Much like Stanford in the opening round of pool play against UNC, UBC offered an initial strategy to slow the roll of the Carolina offense by running out zone defensive looks, aiming to reduce the impact of UNC’s star cutters including Juengst, former Carleton veteran Maya Powell, and 2020 Callahan winner Anne Worth. Despite the Thunderbirds’ best efforts, though, UNC was able to pick apart the zones that UBC put out, perfectly content to throw as many 3-5 yard passes as they needed to work it in for the goal.

Once it was clear that the zones weren’t having their desired effect after the first couple of points, the Canadians switched to person defense, which UNC was also more than happy to play against with a deep split stack. With their teammates operating from further down the field and leaving the middle of the field open, Barnett, Juengst, and Theresa Yu were able to play a dominator-style offense, and together they weaved the disc horizontally down the field themselves or found open cutters for continuation throws. It was an incredibly effective strategy and one that paid off with straightforward goals, especially in the second half.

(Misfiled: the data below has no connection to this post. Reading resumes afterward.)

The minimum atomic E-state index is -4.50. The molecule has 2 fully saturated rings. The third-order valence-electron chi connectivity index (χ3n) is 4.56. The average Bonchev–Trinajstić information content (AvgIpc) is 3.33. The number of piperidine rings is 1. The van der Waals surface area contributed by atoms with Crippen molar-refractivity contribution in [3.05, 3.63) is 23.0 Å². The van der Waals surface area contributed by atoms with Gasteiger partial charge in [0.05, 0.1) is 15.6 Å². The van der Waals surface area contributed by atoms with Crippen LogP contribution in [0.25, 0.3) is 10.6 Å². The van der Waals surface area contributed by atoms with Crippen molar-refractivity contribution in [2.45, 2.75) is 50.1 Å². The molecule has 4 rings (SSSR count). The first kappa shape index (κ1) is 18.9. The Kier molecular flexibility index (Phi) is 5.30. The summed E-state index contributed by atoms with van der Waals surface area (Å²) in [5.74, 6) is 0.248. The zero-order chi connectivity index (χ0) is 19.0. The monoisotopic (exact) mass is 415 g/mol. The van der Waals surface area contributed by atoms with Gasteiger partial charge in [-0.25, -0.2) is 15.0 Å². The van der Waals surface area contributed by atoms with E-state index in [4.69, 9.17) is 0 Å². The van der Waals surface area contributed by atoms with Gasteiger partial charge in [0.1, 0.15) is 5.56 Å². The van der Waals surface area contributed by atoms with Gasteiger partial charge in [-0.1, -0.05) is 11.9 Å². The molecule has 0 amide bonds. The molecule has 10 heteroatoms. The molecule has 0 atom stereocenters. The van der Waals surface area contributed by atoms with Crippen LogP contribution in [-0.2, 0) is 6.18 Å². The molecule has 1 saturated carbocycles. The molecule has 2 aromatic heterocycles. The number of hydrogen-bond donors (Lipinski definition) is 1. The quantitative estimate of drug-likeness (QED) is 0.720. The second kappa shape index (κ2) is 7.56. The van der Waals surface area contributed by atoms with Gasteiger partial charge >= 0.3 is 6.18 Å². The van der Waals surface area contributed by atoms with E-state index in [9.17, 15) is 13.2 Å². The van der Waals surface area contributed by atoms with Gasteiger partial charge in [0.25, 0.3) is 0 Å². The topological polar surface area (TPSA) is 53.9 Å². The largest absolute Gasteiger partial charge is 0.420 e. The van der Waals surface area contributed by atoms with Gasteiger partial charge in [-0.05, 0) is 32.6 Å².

Juengst was a goal scoring machine for UNC all morning, with the phrase “meet me at the front cone” relevant point after point as the lightning-fast cutter scored a whopping seven goals to go along with an assist and two crucial blocks. Grace Conerly, the Pleiades’ designated puller and all-around defensive stalwart, showed that she can layout just as well on offense too, bidding with textbook form to snag an angled throw from Sydney Rehder for UNC’s second break of the game to take the score to 6-4.